Middle Tennessee State University professor Greg Reish made history come alive through the sound of music as a Fulbright Scholar at the Universidad Veracruzana in Xalapa, Veracruz, Mexico.
Reish served as the Fulbright-García Robles U.S. Studies Chair at the University of Veracruz, where he taught classes in the North American Studies Program — which focuses on U.S.-Mexico relationships — for five months during the spring semester.
“Music exists in a context, and it’s a nice, inviting pathway into learning about a topic,” said Reish, a musicologist and director of MTSU’s Center for Popular Music. “It gets them to think about, not just the facts of history, but how history interacts with artistic expression and how it interacts with everything else.”
The Fulbright Program is the United States’ international educational and cultural exchange initiative that offers grants to students and scholars to study, teach and conduct research in more than 160 countries.
More than 1,700 Fulbright fellowships are awarded to academics and professionals each year, enabling 700 U.S. scholars to go abroad and 900 visiting scholars to come to the U.S. to lecture and/or conduct research in a wide variety of fields, or to participate in seminars.
“The basic idea behind the Fulbright program is that the more we do this kind of cultural diplomacy, it’s going to lead to a more peaceful world,” said Reish, whose trip earlier this year was his second Fulbright Foundation grant.
For his first Fulbright award, Reish spent a year living in Rome, Italy, while studying Italian music before earning a Ph.D. in 2001.
After establishing himself as an authority on 20th-century Italian music, Reish now focuses on old-time country, bluegrass, South Texas conjunto, and other traditional music of the South.
While music has been a lifelong passion, Reish became keenly interested in Mexican music in 2016.
“Part of that came from my desire here at the Center for Popular Music to expand our archival collection and our activities with Spanish language music both inside and outside of the United States,” Reish explained.
Established in 1985, the Center for Popular Music is one of the world’s oldest and largest research centers devoted to the study of American folk and popular music. There are over one million items related to American vernacular music traditions in formats that include sheet music, song books, sound recordings, videos, manuscripts, photos, periodicals, posters and catalogs.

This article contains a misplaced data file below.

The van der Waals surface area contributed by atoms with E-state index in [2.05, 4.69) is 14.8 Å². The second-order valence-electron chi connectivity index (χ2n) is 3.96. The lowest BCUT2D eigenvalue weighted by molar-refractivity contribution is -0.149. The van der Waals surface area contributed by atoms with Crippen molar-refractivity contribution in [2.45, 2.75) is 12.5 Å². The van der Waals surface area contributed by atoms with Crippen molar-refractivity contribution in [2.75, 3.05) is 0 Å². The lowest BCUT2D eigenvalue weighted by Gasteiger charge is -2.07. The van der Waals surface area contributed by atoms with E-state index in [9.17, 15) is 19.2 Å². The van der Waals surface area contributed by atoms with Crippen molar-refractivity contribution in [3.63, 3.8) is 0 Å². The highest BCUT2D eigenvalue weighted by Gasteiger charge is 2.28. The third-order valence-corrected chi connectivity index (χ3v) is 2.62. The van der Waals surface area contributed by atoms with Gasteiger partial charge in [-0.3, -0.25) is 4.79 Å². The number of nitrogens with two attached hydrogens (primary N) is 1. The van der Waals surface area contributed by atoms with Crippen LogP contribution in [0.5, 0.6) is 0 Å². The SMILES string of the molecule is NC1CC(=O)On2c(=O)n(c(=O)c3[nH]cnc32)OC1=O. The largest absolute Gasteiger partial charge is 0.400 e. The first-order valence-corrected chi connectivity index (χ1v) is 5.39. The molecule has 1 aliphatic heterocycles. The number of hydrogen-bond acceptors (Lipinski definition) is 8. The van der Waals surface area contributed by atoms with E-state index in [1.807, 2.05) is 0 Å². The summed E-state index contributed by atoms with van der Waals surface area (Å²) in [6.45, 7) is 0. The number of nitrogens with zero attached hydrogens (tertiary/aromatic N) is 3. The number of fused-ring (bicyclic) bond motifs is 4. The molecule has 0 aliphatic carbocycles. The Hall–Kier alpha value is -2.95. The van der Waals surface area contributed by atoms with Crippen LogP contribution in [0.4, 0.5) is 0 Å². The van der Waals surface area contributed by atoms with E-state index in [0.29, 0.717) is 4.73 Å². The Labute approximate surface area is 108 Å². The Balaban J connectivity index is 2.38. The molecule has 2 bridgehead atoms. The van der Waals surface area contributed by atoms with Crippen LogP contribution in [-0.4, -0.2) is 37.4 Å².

Veracruz is known as a hotbed of traditional Mexican music and dance and Reish became entranced and entrenched in the culture before garnering the Fulbright to teach at the University of Veracruz.
An accomplished performer, Reish used music to teach students in Veracruz about American culture and history.
“I felt very fortunate to be able to come to a place I’d already grown to love in my previous visits, a place whose culture and people I loved and admired,” Reish said. “It was a privilege for me to be able to share my music — from Tennessee, from the South, from the U.S. generally — as a performer. But also as a scholar of popular and folk music and be able to share that with people.”
In addition to teaching, Reish became engaged in the music scene in Veracruz.
At a jazz club, Reish played a Bob Dylan tribute alongside Ramón Gutiérrez, a “very respected and influential” musician who plays son jarocho, a traditional music from Veracruz.
“He played in such an inspired way that I was very honored and flattered, and had a great feeling of gratitude,” Reish recalled. “When we were done, we looked at each other and we both had these huge smiles on our faces. I don’t think I’d ever been happier than in that moment, sitting on a stage in a venue in Xalapa playing Dylan songs next to maybe the most prominent musician in the whole city. That was super cool.”
One of his most memorable experiences was on stage where he performed folk songs and ballads from Southern traditions for a packed house that included a handful of his students.
“Some were old English or Scottish ballads, a couple of African-American ballads. Some were composed by known figures and some were popular songs,” Reish said. “I was able to share my own interpretation of these songs and give some history and background. Some (audience members) had heard about Appalachia but being able to hear an Appalachian ballad played on a banjo, they found that experience very moving.
“To me, it was an unforgettable moment of how lucky I am to be there and to be doing this in the community of people I just love dearly.”
— Nancy DeGennaro (Nancy.DeGennaro@mtsu.edu)